As you know, or maybe you don't, a trailer's receiver tube needs some lateral stability. Going down the highway, for example, it's being pulled in a straight line and it's not as critical. But when you're coming around a tight bend in a trail, hung up on rocks and going up a hill, the forces in the receiver tube get pretty crazy. So the trailer design must allow for all the tubes to share to load. Or as many as is reasonable. We connected the receiver tube about halfway down the crossmembers. Then we connected it to the side rails of the frame with angled 2" square sections. We'll reinforce the rear corners in the future.
But let's talk about mistakes first. I thought that I knew how I wanted to mount the interior walls to the frame. Because I got excited, I got ahead of myself. I cut and welded stuff on before I really took a step back to look at what I was doing. These brackets were aligned well and all; they were exactly where I intended to put them. But they just...well they looked bad.
I spent some time working on other areas (see previous posts on water and propane), trying my best not to look at these stupid brackets. Not just because they looked stupid, but because I didn't know how I wanted to resolve it, and I refused to think about cutting them off. Yeah, of course I finish-welded them on because simply tacking them in place would have been too simple to fix.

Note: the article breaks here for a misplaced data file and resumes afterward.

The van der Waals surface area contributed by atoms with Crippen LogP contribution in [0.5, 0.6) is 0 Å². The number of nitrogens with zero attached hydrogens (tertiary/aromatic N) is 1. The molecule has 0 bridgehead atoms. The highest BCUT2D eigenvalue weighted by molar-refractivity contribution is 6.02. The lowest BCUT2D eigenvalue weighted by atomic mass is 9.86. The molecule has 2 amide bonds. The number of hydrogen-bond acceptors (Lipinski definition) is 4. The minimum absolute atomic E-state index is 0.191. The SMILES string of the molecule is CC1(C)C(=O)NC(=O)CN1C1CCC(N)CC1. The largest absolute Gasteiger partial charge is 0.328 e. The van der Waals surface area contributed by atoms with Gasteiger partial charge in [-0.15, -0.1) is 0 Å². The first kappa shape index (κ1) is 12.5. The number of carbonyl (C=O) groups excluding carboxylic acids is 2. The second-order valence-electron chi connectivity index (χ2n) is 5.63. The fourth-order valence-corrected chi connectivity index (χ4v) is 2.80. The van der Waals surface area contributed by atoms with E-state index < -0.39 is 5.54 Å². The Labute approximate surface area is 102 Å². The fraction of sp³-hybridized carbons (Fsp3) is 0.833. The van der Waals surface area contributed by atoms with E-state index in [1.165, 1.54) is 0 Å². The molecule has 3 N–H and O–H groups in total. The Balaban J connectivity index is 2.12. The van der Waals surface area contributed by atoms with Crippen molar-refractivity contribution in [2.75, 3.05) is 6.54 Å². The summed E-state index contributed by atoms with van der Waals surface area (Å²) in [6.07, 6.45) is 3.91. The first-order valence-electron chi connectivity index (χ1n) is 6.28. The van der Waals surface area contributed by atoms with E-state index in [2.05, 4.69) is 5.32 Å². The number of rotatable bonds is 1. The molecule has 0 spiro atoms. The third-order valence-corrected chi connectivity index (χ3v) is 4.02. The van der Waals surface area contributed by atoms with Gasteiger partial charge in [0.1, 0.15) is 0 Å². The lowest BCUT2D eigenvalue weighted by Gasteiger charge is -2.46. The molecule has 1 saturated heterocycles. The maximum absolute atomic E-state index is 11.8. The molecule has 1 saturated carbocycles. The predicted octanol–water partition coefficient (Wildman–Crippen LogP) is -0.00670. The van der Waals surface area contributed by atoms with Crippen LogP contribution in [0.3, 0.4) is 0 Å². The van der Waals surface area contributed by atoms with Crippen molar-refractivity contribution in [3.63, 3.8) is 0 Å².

Finally, I'd run out of other stuff to do for a bit and I came up with a better solution. Then I mustered the will to admit my screw up which meant cutting them all off. The collateral was about 3 and a half cut-off disks and a sore back for the evening. But after that, I'd got back to where we wanted to be. Square #1, that is.
Then I made up a bunch of what I'm calling nut plates, although they're really more like nut angles. It just doesn't sound right. And then tacked them in place. From here on out everything gets tacked until we're done. In the end, it was only a minor setback which cost very little other than time and pride. But I'm sure the lesson will prove valuable moving forward.
"It's a dangerous business, Frodo, going out your door. You step onto the road, and if you don't keep your feet, there's no knowing where you might be swept off to."
- Bilbo Baggins
We're just an adventure-loving couple with a puppy looking to share our stories with the world.